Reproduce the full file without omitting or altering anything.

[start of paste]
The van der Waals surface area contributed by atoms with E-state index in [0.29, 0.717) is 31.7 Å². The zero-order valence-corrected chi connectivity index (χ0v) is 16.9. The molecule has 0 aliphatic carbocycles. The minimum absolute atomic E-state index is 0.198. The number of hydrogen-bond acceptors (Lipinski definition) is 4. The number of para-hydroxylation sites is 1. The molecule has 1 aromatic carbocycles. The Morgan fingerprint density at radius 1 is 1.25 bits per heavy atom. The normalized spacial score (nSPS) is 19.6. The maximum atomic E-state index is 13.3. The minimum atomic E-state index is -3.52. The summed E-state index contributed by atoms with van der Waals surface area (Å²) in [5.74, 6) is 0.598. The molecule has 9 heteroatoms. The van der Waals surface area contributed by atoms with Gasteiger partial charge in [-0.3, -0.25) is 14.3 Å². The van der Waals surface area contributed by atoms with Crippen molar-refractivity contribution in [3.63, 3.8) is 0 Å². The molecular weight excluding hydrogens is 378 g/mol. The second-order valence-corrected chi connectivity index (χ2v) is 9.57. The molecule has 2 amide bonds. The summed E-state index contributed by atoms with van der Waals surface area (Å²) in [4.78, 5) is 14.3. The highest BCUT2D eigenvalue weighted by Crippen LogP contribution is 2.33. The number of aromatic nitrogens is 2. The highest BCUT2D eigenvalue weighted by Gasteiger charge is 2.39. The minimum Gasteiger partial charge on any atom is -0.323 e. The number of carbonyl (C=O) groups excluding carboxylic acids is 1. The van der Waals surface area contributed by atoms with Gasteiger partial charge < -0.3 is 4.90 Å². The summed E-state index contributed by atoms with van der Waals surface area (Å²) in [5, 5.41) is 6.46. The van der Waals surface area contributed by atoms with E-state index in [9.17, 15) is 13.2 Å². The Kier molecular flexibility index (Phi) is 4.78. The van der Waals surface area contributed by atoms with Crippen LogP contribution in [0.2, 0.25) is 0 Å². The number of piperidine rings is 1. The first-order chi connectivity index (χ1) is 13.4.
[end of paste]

The van der Waals surface area contributed by atoms with E-state index in [0.29, 0.717) is 31.7 Å². The zero-order valence-corrected chi connectivity index (χ0v) is 16.9. The molecule has 0 aliphatic carbocycles. The minimum absolute atomic E-state index is 0.198. The number of hydrogen-bond acceptors (Lipinski definition) is 4. The number of para-hydroxylation sites is 1. The molecule has 1 aromatic carbocycles. The Morgan fingerprint density at radius 1 is 1.25 bits per heavy atom. The normalized spacial score (nSPS) is 19.6. The maximum atomic E-state index is 13.3. The minimum atomic E-state index is -3.52. The summed E-state index contributed by atoms with van der Waals surface area (Å²) in [5.74, 6) is 0.598. The molecule has 9 heteroatoms. The van der Waals surface area contributed by atoms with Gasteiger partial charge in [-0.3, -0.25) is 14.3 Å². The van der Waals surface area contributed by atoms with Crippen molar-refractivity contribution in [3.63, 3.8) is 0 Å². The molecular weight excluding hydrogens is 378 g/mol. The second-order valence-corrected chi connectivity index (χ2v) is 9.57. The molecule has 2 amide bonds. The summed E-state index contributed by atoms with van der Waals surface area (Å²) in [4.78, 5) is 14.3. The highest BCUT2D eigenvalue weighted by Crippen LogP contribution is 2.33. The number of aromatic nitrogens is 2. The highest BCUT2D eigenvalue weighted by Gasteiger charge is 2.39. The minimum Gasteiger partial charge on any atom is -0.323 e. The number of carbonyl (C=O) groups excluding carboxylic acids is 1. The van der Waals surface area contributed by atoms with Gasteiger partial charge < -0.3 is 4.90 Å². The summed E-state index contributed by atoms with van der Waals surface area (Å²) in [5, 5.41) is 6.46. The van der Waals surface area contributed by atoms with E-state index in [9.17, 15) is 13.2 Å². The Kier molecular flexibility index (Phi) is 4.78. The van der Waals surface area contributed by atoms with Crippen LogP contribution in [0.2, 0.25) is 0 Å². The number of piperidine rings is 1. The first-order chi connectivity index (χ1) is 13.4.